# Voltage required for penetration of an unknown element

• grantaere
In summary, the question asks for the amount of voltage needed to accelerate a proton to penetrate an unknown element with a positively charged nucleus. The potential difference is calculated by using the equation V = kQ/r, where Q is the charge of the nucleus and r is its radius. The force between two charges is then used to find the acceleration of the proton, and the potential difference is calculated by only considering the charge of the nucleus acting on the proton.

## Homework Statement

An unknown element has a nucleus with charge 14.00 e and a radius of about 3.60×10-15 m. How much voltage must be used to accelerate a proton (radius 1.20×10-15 m) so that is has sufficient energy to just penetrate the unknown element?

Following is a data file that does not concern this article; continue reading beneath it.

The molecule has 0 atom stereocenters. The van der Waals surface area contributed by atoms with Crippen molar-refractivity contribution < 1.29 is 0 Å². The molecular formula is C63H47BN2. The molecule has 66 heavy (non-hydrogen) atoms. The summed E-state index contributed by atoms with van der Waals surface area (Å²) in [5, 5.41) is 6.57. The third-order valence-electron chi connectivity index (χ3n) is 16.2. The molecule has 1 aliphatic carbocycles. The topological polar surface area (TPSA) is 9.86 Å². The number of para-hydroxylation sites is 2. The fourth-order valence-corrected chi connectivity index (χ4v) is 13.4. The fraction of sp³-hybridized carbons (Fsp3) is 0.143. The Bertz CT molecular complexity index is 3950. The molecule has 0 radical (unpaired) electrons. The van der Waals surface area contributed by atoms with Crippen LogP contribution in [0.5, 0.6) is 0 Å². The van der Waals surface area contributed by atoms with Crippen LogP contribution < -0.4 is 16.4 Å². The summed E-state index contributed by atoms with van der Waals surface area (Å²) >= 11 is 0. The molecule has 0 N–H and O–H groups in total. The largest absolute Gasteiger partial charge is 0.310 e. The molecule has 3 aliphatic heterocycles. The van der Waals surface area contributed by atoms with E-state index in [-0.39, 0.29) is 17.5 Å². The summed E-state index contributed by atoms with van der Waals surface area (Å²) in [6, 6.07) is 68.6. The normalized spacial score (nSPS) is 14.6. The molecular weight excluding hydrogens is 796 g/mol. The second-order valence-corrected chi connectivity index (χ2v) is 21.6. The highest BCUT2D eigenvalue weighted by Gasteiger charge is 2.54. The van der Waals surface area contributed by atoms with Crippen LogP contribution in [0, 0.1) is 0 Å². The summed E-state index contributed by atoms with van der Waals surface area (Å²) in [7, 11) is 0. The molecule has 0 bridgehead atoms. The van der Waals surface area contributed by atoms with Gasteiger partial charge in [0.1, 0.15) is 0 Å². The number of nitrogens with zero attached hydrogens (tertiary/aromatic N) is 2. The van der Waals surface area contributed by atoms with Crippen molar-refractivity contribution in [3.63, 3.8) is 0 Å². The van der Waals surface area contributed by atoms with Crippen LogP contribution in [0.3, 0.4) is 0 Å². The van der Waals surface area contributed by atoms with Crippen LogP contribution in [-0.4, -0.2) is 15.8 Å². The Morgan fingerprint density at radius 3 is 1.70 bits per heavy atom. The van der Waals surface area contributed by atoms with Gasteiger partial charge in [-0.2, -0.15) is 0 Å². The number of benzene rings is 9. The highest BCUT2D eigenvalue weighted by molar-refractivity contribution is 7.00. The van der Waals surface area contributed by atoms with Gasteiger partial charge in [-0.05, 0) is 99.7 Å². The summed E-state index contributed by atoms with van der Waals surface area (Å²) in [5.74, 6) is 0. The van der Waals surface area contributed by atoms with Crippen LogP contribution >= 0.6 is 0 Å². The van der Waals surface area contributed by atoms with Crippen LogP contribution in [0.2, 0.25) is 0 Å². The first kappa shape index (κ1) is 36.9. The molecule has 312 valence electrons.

Assume that the potential is that for point charges.

V = kQ/r

## The Attempt at a Solution

I tried calculating the two potential differences caused by the incoming proton and the positively charged atom, then adding them separately, but it seems that this isn't the right answer/ right approach.
V = (8.99e9*(14*(1.6e-19))/3.6e-15) + (8.99e9(1.6e-19)/1.2e-15) = 6.79e6 V
Any pointers would be very much appreciated!

You are looking for the amount of energy (work) to bring two charges into contact. What is the force between two charges?

So then I should use F=fqQ/r^2 to find the force between the two charges when they meet? I did that (and got 6.71E-13N) -- so then I can find the acceleration, but I'm still not sure how value this would be used to calculate voltage?

Just wanted to know if you were familiar with the general Coulomb repulsion/attraction. The problem statement has apparently done the integration for the work, but omitted one of the charges, perhaps to give you a potential (rather than work) in terms of volts per unit charge. Hint enough?

Oh, I got the answer now. I forgot that the calculation for potential difference only involves the charge acting on the proton, and doesn't involve the charge of the proton itself. Thanks for your help!